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Buying Watercolor Paper

Updated: Sep 13, 2021


I'll just put my personal opinion out there. There are so many brands to choose from and the quality and texture vary. I believe it is a very personal choice, I love trying new things and the paper I use depends on what I am planning to paint. I have a whole blog post dedicated to texture right here.

If you are buying for the 1st time and have literally no clue and are a bit overwhelmed by the choices like I was: I suggest going to a store and seeing if they have samples you can feel. It will help you decided what you want and don't be afraid to choose a few kinds to experiment with. The biggest thing to look for is to make sure it is acid-free so your paintings last a long time without fading or breaking down. There is a nice long article from Strathmore here about the difference between acid-free and archival paper here.

Big brands like Winsor and Newton, Strathmore, Arches, Fluid 100, etc... are good well known reliable brands to try out in my opinion. Another one I discovered, later on, was Bee Paper which I like a lot.


Watercolor is made of 100% cotton or wood-pulp. 100% cotton is stronger and can hold large amounts of water from my experience. Wood-pulp is a good inexpensive alternative to 100% cotton. However, it tends to warp a bit more easily and not absorb water as well.


Usually measured in pounds. The higher the weight the more water and paint it can handle before showing signs of stress -- aka warping/buckling. The most common weight used is 140lbs. It can handle a fair amount of scrubbing or abrasion from a brush or eraser if you sketch on it. Anything below 90lbs will have a hard time handling the water and not withstand much abrasion, which can change the texture of the paper. 300lb is super thick and will be more than enough to handle large amounts of water.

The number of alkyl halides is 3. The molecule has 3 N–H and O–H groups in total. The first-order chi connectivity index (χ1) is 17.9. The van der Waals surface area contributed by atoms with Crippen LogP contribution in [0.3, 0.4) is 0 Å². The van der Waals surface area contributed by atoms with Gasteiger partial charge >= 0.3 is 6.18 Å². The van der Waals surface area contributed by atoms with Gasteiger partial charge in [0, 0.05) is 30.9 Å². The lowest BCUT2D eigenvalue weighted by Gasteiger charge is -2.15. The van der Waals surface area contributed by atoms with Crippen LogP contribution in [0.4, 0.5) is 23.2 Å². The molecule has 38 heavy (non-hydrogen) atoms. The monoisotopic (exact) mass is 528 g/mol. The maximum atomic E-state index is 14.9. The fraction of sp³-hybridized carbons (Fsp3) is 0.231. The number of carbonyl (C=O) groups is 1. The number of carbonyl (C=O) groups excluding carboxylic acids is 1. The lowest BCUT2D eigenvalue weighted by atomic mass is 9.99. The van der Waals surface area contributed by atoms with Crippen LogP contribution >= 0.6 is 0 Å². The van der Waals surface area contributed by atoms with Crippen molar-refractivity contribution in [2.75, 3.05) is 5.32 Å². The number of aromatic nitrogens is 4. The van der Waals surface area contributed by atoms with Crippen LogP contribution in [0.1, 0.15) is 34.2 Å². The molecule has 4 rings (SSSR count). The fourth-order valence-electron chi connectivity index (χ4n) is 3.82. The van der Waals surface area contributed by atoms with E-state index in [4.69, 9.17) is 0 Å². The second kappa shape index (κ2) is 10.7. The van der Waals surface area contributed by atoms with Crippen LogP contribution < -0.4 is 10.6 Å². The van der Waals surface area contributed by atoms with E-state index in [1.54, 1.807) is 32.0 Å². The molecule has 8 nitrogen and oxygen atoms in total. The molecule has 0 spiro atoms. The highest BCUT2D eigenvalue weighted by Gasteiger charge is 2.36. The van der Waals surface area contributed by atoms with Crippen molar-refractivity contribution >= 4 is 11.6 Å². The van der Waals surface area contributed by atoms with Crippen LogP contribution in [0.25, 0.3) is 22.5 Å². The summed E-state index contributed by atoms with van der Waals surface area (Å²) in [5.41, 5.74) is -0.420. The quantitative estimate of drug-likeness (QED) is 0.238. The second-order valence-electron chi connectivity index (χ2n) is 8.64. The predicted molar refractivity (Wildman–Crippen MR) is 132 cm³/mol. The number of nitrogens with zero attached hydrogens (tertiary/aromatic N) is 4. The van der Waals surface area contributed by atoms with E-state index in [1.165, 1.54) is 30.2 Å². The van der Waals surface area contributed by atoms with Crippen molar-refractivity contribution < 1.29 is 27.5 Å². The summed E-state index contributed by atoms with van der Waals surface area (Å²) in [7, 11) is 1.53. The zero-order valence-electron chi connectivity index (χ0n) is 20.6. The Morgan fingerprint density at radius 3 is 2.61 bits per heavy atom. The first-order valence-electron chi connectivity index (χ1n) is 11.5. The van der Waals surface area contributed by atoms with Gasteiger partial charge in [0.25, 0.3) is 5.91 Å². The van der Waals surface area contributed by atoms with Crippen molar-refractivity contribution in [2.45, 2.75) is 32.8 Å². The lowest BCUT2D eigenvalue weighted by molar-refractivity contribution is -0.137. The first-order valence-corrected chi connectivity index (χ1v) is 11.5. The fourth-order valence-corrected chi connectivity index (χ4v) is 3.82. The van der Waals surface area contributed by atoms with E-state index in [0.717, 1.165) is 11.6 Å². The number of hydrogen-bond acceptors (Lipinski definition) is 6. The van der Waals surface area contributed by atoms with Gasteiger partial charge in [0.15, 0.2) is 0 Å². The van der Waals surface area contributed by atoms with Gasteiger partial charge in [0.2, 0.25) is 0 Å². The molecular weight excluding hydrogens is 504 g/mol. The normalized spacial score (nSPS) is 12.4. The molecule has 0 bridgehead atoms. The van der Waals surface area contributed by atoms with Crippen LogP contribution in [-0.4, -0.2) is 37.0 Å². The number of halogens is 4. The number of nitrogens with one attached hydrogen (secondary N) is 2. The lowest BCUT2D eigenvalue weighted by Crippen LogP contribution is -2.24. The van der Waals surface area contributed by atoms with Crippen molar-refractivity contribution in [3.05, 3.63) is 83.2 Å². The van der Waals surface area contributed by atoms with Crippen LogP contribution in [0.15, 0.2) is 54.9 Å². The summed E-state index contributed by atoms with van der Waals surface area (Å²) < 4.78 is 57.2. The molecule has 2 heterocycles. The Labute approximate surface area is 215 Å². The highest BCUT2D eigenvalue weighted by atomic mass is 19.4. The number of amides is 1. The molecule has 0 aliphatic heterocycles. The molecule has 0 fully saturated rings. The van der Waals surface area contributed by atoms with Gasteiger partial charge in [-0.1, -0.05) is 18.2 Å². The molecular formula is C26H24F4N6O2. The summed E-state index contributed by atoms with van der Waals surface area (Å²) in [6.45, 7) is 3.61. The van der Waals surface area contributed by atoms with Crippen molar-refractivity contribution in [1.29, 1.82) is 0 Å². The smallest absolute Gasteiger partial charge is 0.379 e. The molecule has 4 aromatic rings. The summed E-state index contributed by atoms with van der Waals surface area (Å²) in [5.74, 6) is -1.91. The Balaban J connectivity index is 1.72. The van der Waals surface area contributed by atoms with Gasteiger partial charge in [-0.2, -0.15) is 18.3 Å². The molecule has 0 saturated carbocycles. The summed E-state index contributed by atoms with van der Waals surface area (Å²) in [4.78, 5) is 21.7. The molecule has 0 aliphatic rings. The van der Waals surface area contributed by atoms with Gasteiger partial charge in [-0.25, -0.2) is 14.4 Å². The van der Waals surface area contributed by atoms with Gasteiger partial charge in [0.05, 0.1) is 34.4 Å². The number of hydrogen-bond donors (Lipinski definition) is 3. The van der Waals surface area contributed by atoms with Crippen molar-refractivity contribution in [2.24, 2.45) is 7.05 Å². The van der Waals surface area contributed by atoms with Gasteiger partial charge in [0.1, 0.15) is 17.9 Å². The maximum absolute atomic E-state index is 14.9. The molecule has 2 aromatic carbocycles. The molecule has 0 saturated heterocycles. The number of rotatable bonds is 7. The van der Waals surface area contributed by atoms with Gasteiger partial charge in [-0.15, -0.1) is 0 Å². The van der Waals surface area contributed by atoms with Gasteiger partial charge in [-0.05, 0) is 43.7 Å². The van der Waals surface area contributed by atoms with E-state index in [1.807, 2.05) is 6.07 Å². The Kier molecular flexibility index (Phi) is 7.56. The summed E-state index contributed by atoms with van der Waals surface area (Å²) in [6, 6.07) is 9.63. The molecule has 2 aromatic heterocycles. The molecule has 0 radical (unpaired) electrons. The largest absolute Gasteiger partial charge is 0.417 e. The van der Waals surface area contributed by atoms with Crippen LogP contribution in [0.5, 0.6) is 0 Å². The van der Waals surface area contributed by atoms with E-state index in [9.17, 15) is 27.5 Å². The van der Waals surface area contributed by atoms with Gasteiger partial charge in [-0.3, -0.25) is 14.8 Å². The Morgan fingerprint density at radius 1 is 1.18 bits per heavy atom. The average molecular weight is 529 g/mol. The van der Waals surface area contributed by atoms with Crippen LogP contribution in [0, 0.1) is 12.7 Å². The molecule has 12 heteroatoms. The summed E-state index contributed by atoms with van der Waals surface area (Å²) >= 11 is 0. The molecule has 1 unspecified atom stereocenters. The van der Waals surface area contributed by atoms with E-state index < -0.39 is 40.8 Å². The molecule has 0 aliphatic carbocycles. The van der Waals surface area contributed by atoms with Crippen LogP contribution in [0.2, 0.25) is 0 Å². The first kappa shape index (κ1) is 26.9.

They are loose and separate from one another. They're usually cheaper, but that doesn't mean they aren't good quality. I like using them for individual pieces of art. I don't have to worry about cutting it, tearing it on accident, or removing gum or whatever was holding it together.


One big roll of watercolor. OK, maybe not as big as the picture shows... However, if you want to do huge pieces or not be restricted to any size this is a good option. You will have to cut, flatten, and stretch it out yourself.

Pads or Notebooks

Watercolor pads usually have one side bonded/bound. They can be bound several different ways; It could be gummed, glued, ring-bound, etc... This is great for traveling. And if you like organization they look pretty neat.


Use blocks if you are super brave. It's a love-hate relationship at this point. I love blocks because two or all sides are gummed or glued. This keeps the paper from warping/buckling which is amazing. However, it strikes fear into my heart.

Removing the page from them can be a challenge and not a fun one. Some require a knife in their instructions for removal. *eyes widen*.

There's a high risk for tears in my experience, but note that some brands are easier than others. *whimpers "what doesn't kill you will make you stronger"*

When you do get the page off successfully sometimes glue or whatever was used sticks to the edges of the paper.

Get to it!



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